Active dog owners are known to enjoy long walks on the beach with their pets, both for the resistance workout brought on by trekking through sand and the joy splashing around brings our animals. Mid-Atlantic Maryland is full of coves and hikes surrounded by water, making for a great environment for dedicated dog beaches and manicured trails. Better yet, the historically significant setting of the Chesapeake Bay, having seen the worst of the Civil War, lends itself to informative plaques and jarring monuments. Rest assured, there’s a lot to look at in all corners of Maryland parks and beaches—for you and your dog.
Dog Friendly Beaches in Maryland
The site of a long-defunct but wildly popular amusement park in the early 1900s, North Point State Park has quite a few reminders of its former glory: an old pier, a trolley station and a gorgeous central fountain. Take your pooch on a journey through acres of hiking trails in both the wooded parts of the park and the “Black Marsh” wetlands, where you might catch a glimpse of blue herons and bald eagles. Dogs and their owners may explore the trails any time of year, but due to summer traffic, personal companions may only visit the day-use areas before Memorial Day and after Labor Day. During the “summer season” (applicable to all Maryland state parks), park admission prices jump from $5 (per each out-of-state vehicle) to $6; in-state visitors owe $3 and $4, respectively. Worked up an appetite running after your pet? Make a pit stop at Thee Maria’s in Edgemere proper, a “New England”-style pizza parlor with tantalizingly cheesy menu items.
Got curious kids and a dog to walk? Head to Calvert Cliffs State Park, a stretch of protected wetland rich in amphibians and birds that extends to a geologically significant expanse of cliffs and bluffs, accessible via the relaxing, two-mile “Red Trail.” Once at the beach, it’s possible to hunt for shark teeth and other fossils in the rocks (don’t touch the cliffs themselves!), made easier with a sifter designed for this purpose. Before visiting this park, load up on bug spray to avoid mosquitos in the marsh and have $5 in cash for each vehicle. Pets may roam year-round at Calvert Cliffs, but be aware of mid-summer crowds.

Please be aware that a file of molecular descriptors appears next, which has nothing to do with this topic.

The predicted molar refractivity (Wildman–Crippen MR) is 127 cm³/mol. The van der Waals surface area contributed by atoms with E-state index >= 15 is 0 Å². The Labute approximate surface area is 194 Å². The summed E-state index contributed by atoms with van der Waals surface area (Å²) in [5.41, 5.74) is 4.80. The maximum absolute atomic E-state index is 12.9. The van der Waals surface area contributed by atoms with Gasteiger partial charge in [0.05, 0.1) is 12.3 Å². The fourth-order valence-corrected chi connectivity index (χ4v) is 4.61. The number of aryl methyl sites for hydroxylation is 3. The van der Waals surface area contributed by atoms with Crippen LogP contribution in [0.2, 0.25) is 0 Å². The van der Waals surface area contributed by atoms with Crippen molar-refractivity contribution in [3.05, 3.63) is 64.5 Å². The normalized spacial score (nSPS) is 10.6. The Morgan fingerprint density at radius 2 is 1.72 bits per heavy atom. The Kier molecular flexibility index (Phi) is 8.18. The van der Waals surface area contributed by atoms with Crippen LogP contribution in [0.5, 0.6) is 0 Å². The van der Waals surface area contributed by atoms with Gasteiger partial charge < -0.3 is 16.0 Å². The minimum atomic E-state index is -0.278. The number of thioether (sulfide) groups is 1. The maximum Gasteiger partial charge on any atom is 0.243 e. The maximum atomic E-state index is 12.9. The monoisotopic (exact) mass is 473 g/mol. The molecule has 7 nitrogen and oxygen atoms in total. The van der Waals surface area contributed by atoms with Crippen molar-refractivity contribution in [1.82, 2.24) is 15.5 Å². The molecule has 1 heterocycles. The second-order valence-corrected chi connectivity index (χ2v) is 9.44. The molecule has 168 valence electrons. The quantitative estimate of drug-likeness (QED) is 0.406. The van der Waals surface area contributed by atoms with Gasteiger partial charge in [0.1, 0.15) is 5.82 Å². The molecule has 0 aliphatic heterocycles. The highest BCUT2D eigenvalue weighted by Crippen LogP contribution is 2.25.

If keeping your pet on its leash has you chomping at the bit for freedom, opt for a dog beach with fewer rules. Downs Park allows animals to go untethered at a small sandy area on its north end, so let your pooch loose for a swim in the Chesapeake Bay. Since your dog is likely to be joined by other canine companions, avoid bringing your pet here if it has aggressive tendencies. Other notable parts of Downs Park include handball and basketball courts, along with a hundred-year-old aviary for rescued owls and hawks. Unfortunately, the park is closed on Tuesdays, but active military and veterans gain free entry with ID. Admission for both out-of-towners and locals is $6 per vehicle. After enjoying Downs Park, indulge in one of countless tasty ice cream flavors and toppings at Daily Scoop, a family-owned parlor on the east side of Pasadena. This much-loved dessert joint offers smoothies, house-made Frappucinos, fruit slushies and root beer floats.